It would be difficult, if not impossible, to count the number of books and articles written over the years on the subject of leadership. What’s not so hard is figuring out what they all have in common.
You can do all the reading you like on the subject, but at the end of the day, what you’ll likely be left with is a small handful of leadership fundamentals. I’d like to discuss five of these fundamentals today, and how you can turn yourself into a more valuable and effective leader by making just a few changes.
1. Don’t Be Afraid to Re-Assess
There’s always room for improvement. Lots of people say this, but few really know how to practice it. We’ve all read, somewhere or other, a variation of a common axiom: “Once you stop learning, you start dying.”
Leaders are constantly making observations and taking notes to find out what’s working and what’s not. But this is a pretty empty gesture if it’s not also accompanied by a willingness to re-assess what you previously thought was true.
Re-assessing also includes knowing when to admit you were wrong. If there’s one thing every leader has in common, it’s imperfection. Nobody is infallible, and everybody makes mistakes. There’s nothing cowardly or weak about knowing when to reverse course.
2. Stay Positive
It never ceases to amaze me how much of a difference positivity can make in the modern workplace. I’m sure we’ve all had experiences working in an environment with low morale or generally lousy attitudes, and it really takes its toll after a while. Staying positive is the key to building a place where people don’t mind working, and even look forward to spending their time.
This doesn’t just happen, though; company leadership needs to go out of its way to set an example. And I’m not just talking about showing up in the morning with a forced smile. Positivity manifests in many ways, not all of which are obvious. Positivity shows in body language and it shows in the feedback we give to our peers. Simply put, positivity and other emotions are infectious on an unconscious level.
3. Freely Share Your Ideas
Ownership is something human beings tend to value quite a bit — especially here in the United States, where rugged competition and “trade secrets” hold sway instead of cooperation. But on a smaller scale, lots of people in the workplace have a tendency to hold on tight to their ideas because they feel they might have a competitive advantage over their coworkers if they do so. This presents a number of pitfalls for businesses when it happens, and it can compromise an otherwise gifted leader.The truth is, everybody benefits when employees share insights, knowledge, and intuition with each other. The exchange of ideas is a beautiful cycle, where the more people share, the more likely people are to share. And being a great leader isn’t just about knowing when to share your expertise, but also knowing when to yield the floor to someone else.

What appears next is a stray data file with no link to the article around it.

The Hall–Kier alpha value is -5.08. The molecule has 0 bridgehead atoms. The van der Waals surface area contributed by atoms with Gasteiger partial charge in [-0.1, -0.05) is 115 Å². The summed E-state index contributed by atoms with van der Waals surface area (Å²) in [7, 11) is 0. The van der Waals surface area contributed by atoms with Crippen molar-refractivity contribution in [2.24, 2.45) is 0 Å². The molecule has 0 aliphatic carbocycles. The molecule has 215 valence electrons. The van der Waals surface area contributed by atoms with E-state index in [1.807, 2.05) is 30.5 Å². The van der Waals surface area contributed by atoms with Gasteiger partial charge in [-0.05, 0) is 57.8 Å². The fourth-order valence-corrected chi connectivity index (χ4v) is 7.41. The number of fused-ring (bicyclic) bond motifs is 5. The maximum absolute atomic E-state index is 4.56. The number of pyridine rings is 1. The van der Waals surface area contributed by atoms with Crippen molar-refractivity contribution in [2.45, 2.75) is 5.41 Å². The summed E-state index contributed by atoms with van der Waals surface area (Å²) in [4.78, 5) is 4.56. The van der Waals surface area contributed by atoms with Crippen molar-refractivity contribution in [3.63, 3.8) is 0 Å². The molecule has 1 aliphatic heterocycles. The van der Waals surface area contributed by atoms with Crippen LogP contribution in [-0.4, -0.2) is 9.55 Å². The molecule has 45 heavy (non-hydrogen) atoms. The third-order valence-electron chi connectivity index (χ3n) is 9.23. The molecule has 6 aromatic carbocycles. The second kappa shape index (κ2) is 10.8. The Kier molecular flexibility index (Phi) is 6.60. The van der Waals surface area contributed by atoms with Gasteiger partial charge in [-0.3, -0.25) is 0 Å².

4. Exhibit Trust And Transparency
Transparency is one of the unsung heroes in the business world, even in the year 2016, when information technology has all but robbed us of excuses.
Transparency is about fostering an atmosphere of trust. Once again, I’m willing to bet that most of us have employment experience with a company that didn’t share this value. Maybe the leadership team kept you in the dark about the company’s goals, or performance or wasn’t really invested in making sure different parts of the company worked well together.
Trust and transparency are both vitally important because people instinctively want to know that what they’re doing is making a difference — that their work is important. A lack of transparency keeps team members inside individual bubbles, without the vital context that makes their work meaningful on a personal level.
When transparency is valued in a workplace, trust naturally follows. Transparent leaders, almost automatically, are thought of as more trustworthy because they’re more willing to be open with the people in their charge and with the employees they advocate for.
5. Make Yourself A Resource
Leaders are resources — plain and simple. But I’d like to argue that they’re more than just a knowledge resource — they’re emotional resources, as well.
The first half is obvious: If a leader hasn’t made himself or herself available for mentorship (either formally or informally), then the team members in their charge have a pretty big blind spot when it comes to navigating learning curves. They need to feel there’s someone nearby who they can come to with questions or concerns about the nature of their work with the company.
Becoming an emotional resource might sound a bit trickier, but it goes hand-in-hand with our discussion above about remaining positive. If you’re an emotional resource, it means you can be relied on for feedback that’s both fair and supportive.
Leaders have to contend all the time with employees who learn a bit slower, or who may be more prone to discouragement, and knowing how to react to that will either make or break your role as an emotional resource. Knowing they’re being led by someone who possesses emotional maturity also goes a long way toward making newer employees feel more at home.
Leadership Is A Skill
If one thing seems clear from any conversation about leadership, it’s that great leaders are great because they’ve invested in honing this skill.
Leadership is an easy thing to take for granted — it’s pretty simple to believe that being “in charge” makes us a leader. It’s much harder to take an honest look at our shortcomings, take an emotional inventory and be honest about what needs improvement. But it’s well worth the effort.